Agriculture is a crucial component of any nation. This is the reason President Uhuru Kenyatta has placed food security as one of the Big Four Agenda. Kenya is a rich country with vast lands that are mostly arable. Moreover, even in the arid and semi-arid areas, the situation is not as grim as in desert lands like in Israel and in other arid nations.
However, there are external factors that could affect agriculture such as climate change, widespread global desertification and water crises and the extinction of animal and plant species.
These and other issues are threatening our ability to supply food over the long term. As a result, it is important to strive to achieve food security through agricultural practices that do not adversely affect the environment and the climate.
The entrance of Covid-19 has exposed a global economic crisis: The world is food insecure. Leading food producers have placed limitations on the export of agricultural goods from their territories, disturbances and interruptions have been encountered along the entire global supply chains from production to the international marketing of food.
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There is also decline in demand and purchasing power due to the global economic recession, shortage of farm-hands and workers in the food-packing factories.
Not too long ago, the UN published its annual report on the State of Food Security and Nutrition in the World 2020. According to its projections, the world is not on track to achieve Zero Hunger by 2030 and, despite some progress, most indicators are also not on track to meet global nutrition targets. The World Food Programme states that the number of people who will suffer from acute food insecurity will double from 135 million in 2019 to 265 million at the end of 2020.
The harsh circumstances that Israel has faced since its re-establishment in 1948 - from hostile neighbours to tough climatic conditions, forced our nation to adapt creative technologies to bloom the desert, thus becoming a leader in innovative agriculture.
Drip irrigation is one of the best examples of this. Moving to irrigated farming would increase the crop yield, save water and greenhouse gases, and, over time, create food security. It is worth noting that to date, most agricultural crops in many parts of the world are still grown by “dry farming”, that is farming that is reliant on rain.
“Precise agriculture”, which supplies all plants’ needs on an almost individual basis, is another example. Today, sensors are capable of informing precisely how much water and fertiliser is required for each tree and from what diseases it is suffering.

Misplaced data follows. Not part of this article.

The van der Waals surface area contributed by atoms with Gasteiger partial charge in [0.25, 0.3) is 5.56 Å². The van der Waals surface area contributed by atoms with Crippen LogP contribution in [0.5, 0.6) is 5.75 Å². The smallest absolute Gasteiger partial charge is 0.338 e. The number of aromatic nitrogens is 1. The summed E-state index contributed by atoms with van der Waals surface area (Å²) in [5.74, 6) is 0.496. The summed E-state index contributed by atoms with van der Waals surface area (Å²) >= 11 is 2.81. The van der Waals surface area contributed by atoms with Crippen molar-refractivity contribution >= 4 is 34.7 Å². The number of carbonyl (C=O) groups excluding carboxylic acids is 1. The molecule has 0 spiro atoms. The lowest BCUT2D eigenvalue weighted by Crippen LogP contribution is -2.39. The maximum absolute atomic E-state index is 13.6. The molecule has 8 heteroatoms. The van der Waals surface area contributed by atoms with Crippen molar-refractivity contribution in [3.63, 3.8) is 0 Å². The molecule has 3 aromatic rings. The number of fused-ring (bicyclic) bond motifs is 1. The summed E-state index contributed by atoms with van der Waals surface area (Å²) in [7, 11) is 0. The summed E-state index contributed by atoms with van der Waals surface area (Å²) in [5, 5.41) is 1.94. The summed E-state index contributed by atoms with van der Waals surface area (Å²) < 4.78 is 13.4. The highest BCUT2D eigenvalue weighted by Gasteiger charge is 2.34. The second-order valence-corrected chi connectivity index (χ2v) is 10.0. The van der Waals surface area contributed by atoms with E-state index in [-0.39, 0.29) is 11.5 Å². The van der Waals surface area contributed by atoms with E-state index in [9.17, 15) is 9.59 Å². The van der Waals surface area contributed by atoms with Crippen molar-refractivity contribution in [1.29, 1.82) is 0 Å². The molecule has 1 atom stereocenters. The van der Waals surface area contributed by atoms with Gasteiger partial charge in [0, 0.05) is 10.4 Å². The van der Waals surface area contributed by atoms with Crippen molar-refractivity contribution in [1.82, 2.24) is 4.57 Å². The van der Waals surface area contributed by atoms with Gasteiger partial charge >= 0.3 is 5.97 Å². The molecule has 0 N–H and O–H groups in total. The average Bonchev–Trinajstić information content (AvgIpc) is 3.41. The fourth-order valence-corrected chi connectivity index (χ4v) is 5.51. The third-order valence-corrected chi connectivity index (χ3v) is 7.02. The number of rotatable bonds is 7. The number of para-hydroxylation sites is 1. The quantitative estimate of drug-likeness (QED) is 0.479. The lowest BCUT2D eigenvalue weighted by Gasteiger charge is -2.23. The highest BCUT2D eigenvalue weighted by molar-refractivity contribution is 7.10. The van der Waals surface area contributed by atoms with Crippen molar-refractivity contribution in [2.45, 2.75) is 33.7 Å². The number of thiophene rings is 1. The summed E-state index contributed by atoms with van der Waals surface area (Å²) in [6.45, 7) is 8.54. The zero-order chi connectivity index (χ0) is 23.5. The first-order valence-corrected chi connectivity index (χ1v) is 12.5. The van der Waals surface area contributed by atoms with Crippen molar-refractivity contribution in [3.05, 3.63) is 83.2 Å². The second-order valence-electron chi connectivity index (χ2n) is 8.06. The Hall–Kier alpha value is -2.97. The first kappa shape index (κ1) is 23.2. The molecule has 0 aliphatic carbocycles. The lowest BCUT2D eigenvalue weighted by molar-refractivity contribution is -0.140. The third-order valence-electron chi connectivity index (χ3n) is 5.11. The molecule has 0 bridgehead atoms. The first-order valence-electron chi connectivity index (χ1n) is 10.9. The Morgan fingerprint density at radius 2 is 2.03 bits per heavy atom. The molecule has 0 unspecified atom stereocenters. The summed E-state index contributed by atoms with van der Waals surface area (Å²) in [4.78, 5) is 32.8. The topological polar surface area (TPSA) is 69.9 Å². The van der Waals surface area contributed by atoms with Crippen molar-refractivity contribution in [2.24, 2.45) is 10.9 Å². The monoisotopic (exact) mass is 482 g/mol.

Subsequently, an individualised treatment, which is often administered via drones or other methods, is implemented. The use of satellites for information gathering and remote sensing, computerised greenhouses and continuous monitoring of temperature, humidity and pests from afar also increase crop yields and create more food.
That said, Israel has been co-operating with Kenya in many different aspects of agriculture. One very crucial programme is the 11-month agricultural training programme between our two governments where students who have graduated in Kenyan academic institutions are sent to Israel to undertake a theoretical and practical training programme that exposes them to Israel’s technological expertise and experience.
The Israeli Embassy has taken this collaboration a step further and engaged the students who returned to Kenya to ensure that the training they acquired would continue to be beneficial to them and to the communities where they come from.
On August 5, and for the first time, the embassy organised an event dubbed ‘AgriNow2020’, a platform meant to transform the trained students to agripreneurs.
In the event, these young agripreneurs were given the opportunity to present their agribusiness ideas and to connect with government institutions, financial partners, agricultural organisations, Israeli companies working in Kenya, all in an effort to jointly address Kenya’s food security challenges.
The Kenyan government was represented in the event by the Cabinet Secretary for Agriculture Peter Munya as well as Tharaka Nithi Governor Muthomi Njuki, chair of Agriculture Committee in the Council of Governors. This demonstrates our ongoing commitment to continue with the Israel–Kenya food security cooperation and to empower Kenya’s young agripreneurs.
In the wake of Covid-19, it is very important to understand the fragility of the global food supply chains, the vulnerability of food security to different sources of disturbance, and to increase local food production.
Israel would be both happy and honoured to continue to partner with a friend and ally like Kenya, and together explore solutions that would make our nations' resilience in food supply even in unprecedented and challenging times.
Mr Oded is ambassador of Israel to Kenya, Uganda, Tanzania, Malawi and Seychelles